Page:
• Edward Layne, who arrived in Philadelphia, Pennsylvania in 1746


  • Cynthia Layne (1963-2015), American contemporary jazz vocalist
  • Ivoria Hillis "Tony" Layne (1918-2010), American Major League Baseball third baseman who played from 1941 to 1945
  • Jerry Blake Layne (b. 1958), American Major League Baseball umpire in the National League between 1989 and 1999
  • Thomas Kevin Layne (b. 1984), American Major League Baseball pitcher
  • Robert Lawrence "Bobby" Layne (1926-1986), American NFL football quarterback, inducted into the Pro Football Hall of Fame in 1967 and the College Football Hall of Fame in 1968
  • David "Bronco" Layne (b. 1939), former English footballer
  • Alfredo Layne (1959-1999), Panamanian professional boxer


The motto was originally a war cry or slogan. Mottoes first began to be shown with arms in the 14th and 15th centuries, but were not in general use until the 17th century. Thus the oldest coats of arms generally do not include a motto. Mottoes seldom form part of the grant of arms: Under most heraldic authorities, a motto is an optional component of the coat of arms, and can be added to or changed at will; many families have chosen not to display a motto.

Motto: Garde le Roy
Motto Translation: Guard the king.


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  1. Ingram, Rev. James. Translator Anglo-Saxon Chronicle 1823. Print.
  2. Lennard, Reginald. Rural England 1086-1135 A Study of Social and Agrarian Conditions. Oxford: Clarendon Press, 1959. Print.
  3. Bede, The Venerable. Historia Ecclesiatica Gentis Anglorum (The Ecclesiastical History Of the English People). Available through Internet Medieval Sourcebook the Fordham University Centre for Medieval Studies. Print.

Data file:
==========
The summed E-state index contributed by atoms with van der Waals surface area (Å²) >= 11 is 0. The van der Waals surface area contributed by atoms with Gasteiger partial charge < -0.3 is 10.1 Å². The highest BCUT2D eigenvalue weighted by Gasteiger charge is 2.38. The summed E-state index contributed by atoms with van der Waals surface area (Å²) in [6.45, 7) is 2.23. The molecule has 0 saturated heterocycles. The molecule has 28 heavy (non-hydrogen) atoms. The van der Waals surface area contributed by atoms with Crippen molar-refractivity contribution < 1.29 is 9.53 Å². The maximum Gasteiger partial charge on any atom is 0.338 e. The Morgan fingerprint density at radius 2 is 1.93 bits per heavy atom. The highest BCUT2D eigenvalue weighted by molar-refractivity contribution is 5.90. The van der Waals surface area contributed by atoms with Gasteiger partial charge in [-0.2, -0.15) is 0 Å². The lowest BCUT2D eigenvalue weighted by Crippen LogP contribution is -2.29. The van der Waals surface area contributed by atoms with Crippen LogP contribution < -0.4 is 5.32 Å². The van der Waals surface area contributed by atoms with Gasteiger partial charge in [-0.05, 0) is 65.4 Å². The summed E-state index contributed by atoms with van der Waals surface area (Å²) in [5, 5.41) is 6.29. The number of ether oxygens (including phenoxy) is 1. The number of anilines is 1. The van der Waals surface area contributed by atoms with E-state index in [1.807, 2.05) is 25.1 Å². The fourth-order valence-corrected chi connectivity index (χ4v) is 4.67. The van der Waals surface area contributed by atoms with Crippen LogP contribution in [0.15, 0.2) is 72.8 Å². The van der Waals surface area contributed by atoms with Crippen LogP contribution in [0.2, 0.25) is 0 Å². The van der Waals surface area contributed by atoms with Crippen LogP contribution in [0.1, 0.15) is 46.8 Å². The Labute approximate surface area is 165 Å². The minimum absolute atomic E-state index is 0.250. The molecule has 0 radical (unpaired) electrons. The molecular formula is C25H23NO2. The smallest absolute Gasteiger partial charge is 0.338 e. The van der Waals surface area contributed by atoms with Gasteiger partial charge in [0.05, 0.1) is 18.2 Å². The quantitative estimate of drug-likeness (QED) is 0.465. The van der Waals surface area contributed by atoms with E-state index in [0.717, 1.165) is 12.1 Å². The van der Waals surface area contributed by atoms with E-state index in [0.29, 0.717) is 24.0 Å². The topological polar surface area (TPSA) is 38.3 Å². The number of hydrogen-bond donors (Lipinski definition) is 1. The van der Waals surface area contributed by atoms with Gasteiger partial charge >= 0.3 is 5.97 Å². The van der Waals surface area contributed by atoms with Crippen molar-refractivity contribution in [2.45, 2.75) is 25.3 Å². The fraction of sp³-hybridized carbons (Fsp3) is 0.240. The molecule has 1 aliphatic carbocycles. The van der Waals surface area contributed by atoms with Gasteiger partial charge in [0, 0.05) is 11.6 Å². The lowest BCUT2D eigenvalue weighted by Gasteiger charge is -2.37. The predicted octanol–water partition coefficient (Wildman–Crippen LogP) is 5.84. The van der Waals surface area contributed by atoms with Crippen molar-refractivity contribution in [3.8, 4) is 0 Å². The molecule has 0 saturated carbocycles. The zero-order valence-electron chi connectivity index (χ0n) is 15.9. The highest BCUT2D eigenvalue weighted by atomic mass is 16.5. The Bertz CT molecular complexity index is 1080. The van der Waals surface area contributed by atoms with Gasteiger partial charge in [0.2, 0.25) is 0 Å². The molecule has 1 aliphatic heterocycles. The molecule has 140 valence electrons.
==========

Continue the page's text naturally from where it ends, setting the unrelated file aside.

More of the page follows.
4. Holt, J.C. Ed. Domesday Studies. Woodbridge: Boydell, 1987. Print. (ISBN 0-85115-477-8).
  5. Robb H. Amanda and Andrew Chesler. Encyclopedia of American Family Names. New York: Haper Collins, 1995. Print. (ISBN 0-06-270075-8).
  6. Shaw, William A. Knights of England A Complete Record from the Earliest Time to the Present Day of the Knights of all the Orders of Chivalry in England, Scotland, Ireland and Knights Bachelors 2 Volumes. Baltimore: Genealogical Publishing. Print. (ISBN 080630443X).
  7. Hanks, Hodges, Mills and Room. The Oxford Names Companion. Oxford: Oxford University Press, 2002. Print. (ISBN 0-19-860561-7).
  8. Burke, Sir Bernard. General Armory Of England, Scotland, Ireland and Wales. Ramsbury: Heraldry Today. Print.
  9. Bolton, Charles Knowles. Bolton's American Armory. Baltimore: Heraldic Book Company, 1964. Print.
  10. Bowman, George Ernest. The Mayflower Reader A Selection of Articales from The Mayflower Descendent. Baltimore: Genealogical Publishing. Print.
  11. ...

The layne Family Crest was acquired from the Houseofnames.com archives. The layne Family Crest was drawn according to heraldic standards based on published blazons. We generally include the oldest published family crest once associated with each surname.

This page was last modified on 20 January 2015 at 11:14.